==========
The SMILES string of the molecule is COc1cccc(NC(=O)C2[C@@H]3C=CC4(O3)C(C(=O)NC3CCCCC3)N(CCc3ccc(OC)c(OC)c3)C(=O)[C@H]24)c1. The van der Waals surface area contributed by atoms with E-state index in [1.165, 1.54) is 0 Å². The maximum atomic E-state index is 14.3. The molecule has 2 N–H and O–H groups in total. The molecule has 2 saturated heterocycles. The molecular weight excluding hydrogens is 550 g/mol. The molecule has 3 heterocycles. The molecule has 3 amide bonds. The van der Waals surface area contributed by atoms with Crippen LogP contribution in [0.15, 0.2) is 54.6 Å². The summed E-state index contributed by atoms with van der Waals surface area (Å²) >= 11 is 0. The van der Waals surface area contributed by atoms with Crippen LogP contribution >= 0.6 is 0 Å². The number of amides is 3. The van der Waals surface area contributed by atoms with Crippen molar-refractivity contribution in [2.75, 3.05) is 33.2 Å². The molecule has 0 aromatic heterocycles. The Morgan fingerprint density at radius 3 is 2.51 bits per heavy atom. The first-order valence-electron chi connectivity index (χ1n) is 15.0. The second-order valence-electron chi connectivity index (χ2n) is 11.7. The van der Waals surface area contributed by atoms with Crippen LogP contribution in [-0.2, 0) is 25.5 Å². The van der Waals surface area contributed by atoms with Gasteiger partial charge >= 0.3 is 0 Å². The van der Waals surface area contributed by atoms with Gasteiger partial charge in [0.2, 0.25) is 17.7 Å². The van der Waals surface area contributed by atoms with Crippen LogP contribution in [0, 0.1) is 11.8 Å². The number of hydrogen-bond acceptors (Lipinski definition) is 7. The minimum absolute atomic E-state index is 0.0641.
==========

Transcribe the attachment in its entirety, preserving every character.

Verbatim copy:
The SMILES string of the molecule is COc1cccc(NC(=O)C2[C@@H]3C=CC4(O3)C(C(=O)NC3CCCCC3)N(CCc3ccc(OC)c(OC)c3)C(=O)[C@H]24)c1. The van der Waals surface area contributed by atoms with E-state index in [1.165, 1.54) is 0 Å². The maximum atomic E-state index is 14.3. The molecule has 2 N–H and O–H groups in total. The molecule has 2 saturated heterocycles. The molecular weight excluding hydrogens is 550 g/mol. The molecule has 3 heterocycles. The molecule has 3 amide bonds. The van der Waals surface area contributed by atoms with Crippen LogP contribution in [0.15, 0.2) is 54.6 Å². The summed E-state index contributed by atoms with van der Waals surface area (Å²) >= 11 is 0. The van der Waals surface area contributed by atoms with Crippen LogP contribution >= 0.6 is 0 Å². The number of amides is 3. The van der Waals surface area contributed by atoms with Crippen molar-refractivity contribution in [2.75, 3.05) is 33.2 Å². The molecule has 0 aromatic heterocycles. The Morgan fingerprint density at radius 3 is 2.51 bits per heavy atom. The first-order valence-electron chi connectivity index (χ1n) is 15.0. The second-order valence-electron chi connectivity index (χ2n) is 11.7. The van der Waals surface area contributed by atoms with Crippen LogP contribution in [-0.2, 0) is 25.5 Å². The van der Waals surface area contributed by atoms with Gasteiger partial charge >= 0.3 is 0 Å². The van der Waals surface area contributed by atoms with Gasteiger partial charge in [0.2, 0.25) is 17.7 Å². The van der Waals surface area contributed by atoms with Crippen LogP contribution in [0, 0.1) is 11.8 Å². The number of hydrogen-bond acceptors (Lipinski definition) is 7. The minimum absolute atomic E-state index is 0.0641.